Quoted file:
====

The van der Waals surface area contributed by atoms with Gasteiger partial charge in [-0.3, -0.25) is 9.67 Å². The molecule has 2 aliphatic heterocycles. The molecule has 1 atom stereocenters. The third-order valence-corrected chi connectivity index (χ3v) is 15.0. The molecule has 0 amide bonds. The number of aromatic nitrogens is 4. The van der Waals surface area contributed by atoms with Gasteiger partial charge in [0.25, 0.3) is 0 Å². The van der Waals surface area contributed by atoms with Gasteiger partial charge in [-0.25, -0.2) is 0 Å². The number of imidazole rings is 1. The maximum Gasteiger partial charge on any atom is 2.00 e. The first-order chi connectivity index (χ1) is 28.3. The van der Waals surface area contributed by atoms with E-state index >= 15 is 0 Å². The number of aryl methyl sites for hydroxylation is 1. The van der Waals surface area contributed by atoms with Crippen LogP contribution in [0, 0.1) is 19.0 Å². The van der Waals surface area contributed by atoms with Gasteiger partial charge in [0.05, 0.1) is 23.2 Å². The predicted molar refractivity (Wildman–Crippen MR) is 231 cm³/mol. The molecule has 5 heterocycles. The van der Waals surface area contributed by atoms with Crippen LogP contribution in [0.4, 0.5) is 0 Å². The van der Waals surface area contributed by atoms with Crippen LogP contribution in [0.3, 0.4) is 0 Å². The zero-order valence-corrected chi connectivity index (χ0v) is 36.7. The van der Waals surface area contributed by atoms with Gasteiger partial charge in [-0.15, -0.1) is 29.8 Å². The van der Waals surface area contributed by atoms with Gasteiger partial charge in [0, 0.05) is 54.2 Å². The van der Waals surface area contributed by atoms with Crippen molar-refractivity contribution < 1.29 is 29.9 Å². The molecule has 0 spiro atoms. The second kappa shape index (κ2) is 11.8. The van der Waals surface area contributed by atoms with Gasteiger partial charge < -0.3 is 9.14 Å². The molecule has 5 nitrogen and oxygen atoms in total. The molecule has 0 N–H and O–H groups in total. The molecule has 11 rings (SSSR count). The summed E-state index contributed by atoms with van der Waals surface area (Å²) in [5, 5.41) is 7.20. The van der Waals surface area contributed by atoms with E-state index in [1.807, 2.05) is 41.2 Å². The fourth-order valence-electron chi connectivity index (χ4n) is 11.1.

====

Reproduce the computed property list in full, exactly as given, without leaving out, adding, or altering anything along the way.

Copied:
The van der Waals surface area contributed by atoms with Gasteiger partial charge in [-0.3, -0.25) is 9.67 Å². The molecule has 2 aliphatic heterocycles. The molecule has 1 atom stereocenters. The third-order valence-corrected chi connectivity index (χ3v) is 15.0. The molecule has 0 amide bonds. The number of aromatic nitrogens is 4. The van der Waals surface area contributed by atoms with Gasteiger partial charge in [0.25, 0.3) is 0 Å². The van der Waals surface area contributed by atoms with Gasteiger partial charge in [-0.25, -0.2) is 0 Å². The number of imidazole rings is 1. The maximum Gasteiger partial charge on any atom is 2.00 e. The first-order chi connectivity index (χ1) is 28.3. The van der Waals surface area contributed by atoms with E-state index >= 15 is 0 Å². The number of aryl methyl sites for hydroxylation is 1. The van der Waals surface area contributed by atoms with Crippen LogP contribution in [0, 0.1) is 19.0 Å². The van der Waals surface area contributed by atoms with Gasteiger partial charge in [0.05, 0.1) is 23.2 Å². The predicted molar refractivity (Wildman–Crippen MR) is 231 cm³/mol. The molecule has 5 heterocycles. The van der Waals surface area contributed by atoms with Crippen LogP contribution in [0.4, 0.5) is 0 Å². The van der Waals surface area contributed by atoms with Crippen LogP contribution in [0.3, 0.4) is 0 Å². The zero-order valence-corrected chi connectivity index (χ0v) is 36.7. The van der Waals surface area contributed by atoms with Gasteiger partial charge in [-0.15, -0.1) is 29.8 Å². The van der Waals surface area contributed by atoms with Gasteiger partial charge in [0, 0.05) is 54.2 Å². The van der Waals surface area contributed by atoms with Crippen molar-refractivity contribution < 1.29 is 29.9 Å². The molecule has 0 spiro atoms. The second kappa shape index (κ2) is 11.8. The van der Waals surface area contributed by atoms with Gasteiger partial charge < -0.3 is 9.14 Å². The molecule has 5 nitrogen and oxygen atoms in total. The molecule has 0 N–H and O–H groups in total. The molecule has 11 rings (SSSR count). The summed E-state index contributed by atoms with van der Waals surface area (Å²) in [5, 5.41) is 7.20. The van der Waals surface area contributed by atoms with E-state index in [1.807, 2.05) is 41.2 Å². The fourth-order valence-electron chi connectivity index (χ4n) is 11.1.